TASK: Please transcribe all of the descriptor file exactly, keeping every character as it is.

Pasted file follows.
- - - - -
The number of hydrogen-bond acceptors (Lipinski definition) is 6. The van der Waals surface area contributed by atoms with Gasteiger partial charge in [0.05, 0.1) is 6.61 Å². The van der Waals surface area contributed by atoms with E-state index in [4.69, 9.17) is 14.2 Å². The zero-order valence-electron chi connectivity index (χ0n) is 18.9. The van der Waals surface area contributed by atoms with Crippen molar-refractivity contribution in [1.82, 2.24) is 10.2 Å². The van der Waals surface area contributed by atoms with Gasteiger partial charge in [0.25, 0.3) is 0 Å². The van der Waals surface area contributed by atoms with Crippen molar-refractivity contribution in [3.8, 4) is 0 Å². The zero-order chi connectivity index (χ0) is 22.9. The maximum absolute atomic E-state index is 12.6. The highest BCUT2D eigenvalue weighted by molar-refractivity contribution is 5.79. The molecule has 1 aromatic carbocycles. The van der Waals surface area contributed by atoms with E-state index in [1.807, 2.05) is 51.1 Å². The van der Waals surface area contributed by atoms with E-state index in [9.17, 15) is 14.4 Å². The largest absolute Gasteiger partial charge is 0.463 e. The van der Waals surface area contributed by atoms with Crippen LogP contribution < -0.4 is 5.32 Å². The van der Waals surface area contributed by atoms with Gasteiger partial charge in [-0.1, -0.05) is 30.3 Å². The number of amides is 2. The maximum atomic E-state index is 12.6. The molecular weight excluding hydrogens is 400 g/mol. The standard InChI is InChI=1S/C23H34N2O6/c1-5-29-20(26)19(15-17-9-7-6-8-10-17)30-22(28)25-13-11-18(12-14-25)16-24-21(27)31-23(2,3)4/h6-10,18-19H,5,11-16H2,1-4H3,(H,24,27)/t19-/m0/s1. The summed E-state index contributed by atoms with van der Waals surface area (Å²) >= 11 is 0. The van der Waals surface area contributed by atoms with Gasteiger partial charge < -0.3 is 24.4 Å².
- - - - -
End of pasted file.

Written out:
The number of hydrogen-bond acceptors (Lipinski definition) is 6. The van der Waals surface area contributed by atoms with Gasteiger partial charge in [0.05, 0.1) is 6.61 Å². The van der Waals surface area contributed by atoms with E-state index in [4.69, 9.17) is 14.2 Å². The zero-order valence-electron chi connectivity index (χ0n) is 18.9. The van der Waals surface area contributed by atoms with Crippen molar-refractivity contribution in [1.82, 2.24) is 10.2 Å². The van der Waals surface area contributed by atoms with Gasteiger partial charge in [0.25, 0.3) is 0 Å². The van der Waals surface area contributed by atoms with Crippen molar-refractivity contribution in [3.8, 4) is 0 Å². The zero-order chi connectivity index (χ0) is 22.9. The maximum absolute atomic E-state index is 12.6. The highest BCUT2D eigenvalue weighted by molar-refractivity contribution is 5.79. The molecule has 1 aromatic carbocycles. The van der Waals surface area contributed by atoms with E-state index in [1.807, 2.05) is 51.1 Å². The van der Waals surface area contributed by atoms with E-state index in [9.17, 15) is 14.4 Å². The largest absolute Gasteiger partial charge is 0.463 e. The van der Waals surface area contributed by atoms with Crippen LogP contribution < -0.4 is 5.32 Å². The van der Waals surface area contributed by atoms with Gasteiger partial charge in [-0.1, -0.05) is 30.3 Å². The number of amides is 2. The maximum atomic E-state index is 12.6. The molecular weight excluding hydrogens is 400 g/mol. The standard InChI is InChI=1S/C23H34N2O6/c1-5-29-20(26)19(15-17-9-7-6-8-10-17)30-22(28)25-13-11-18(12-14-25)16-24-21(27)31-23(2,3)4/h6-10,18-19H,5,11-16H2,1-4H3,(H,24,27)/t19-/m0/s1. The summed E-state index contributed by atoms with van der Waals surface area (Å²) >= 11 is 0. The van der Waals surface area contributed by atoms with Gasteiger partial charge < -0.3 is 24.4 Å².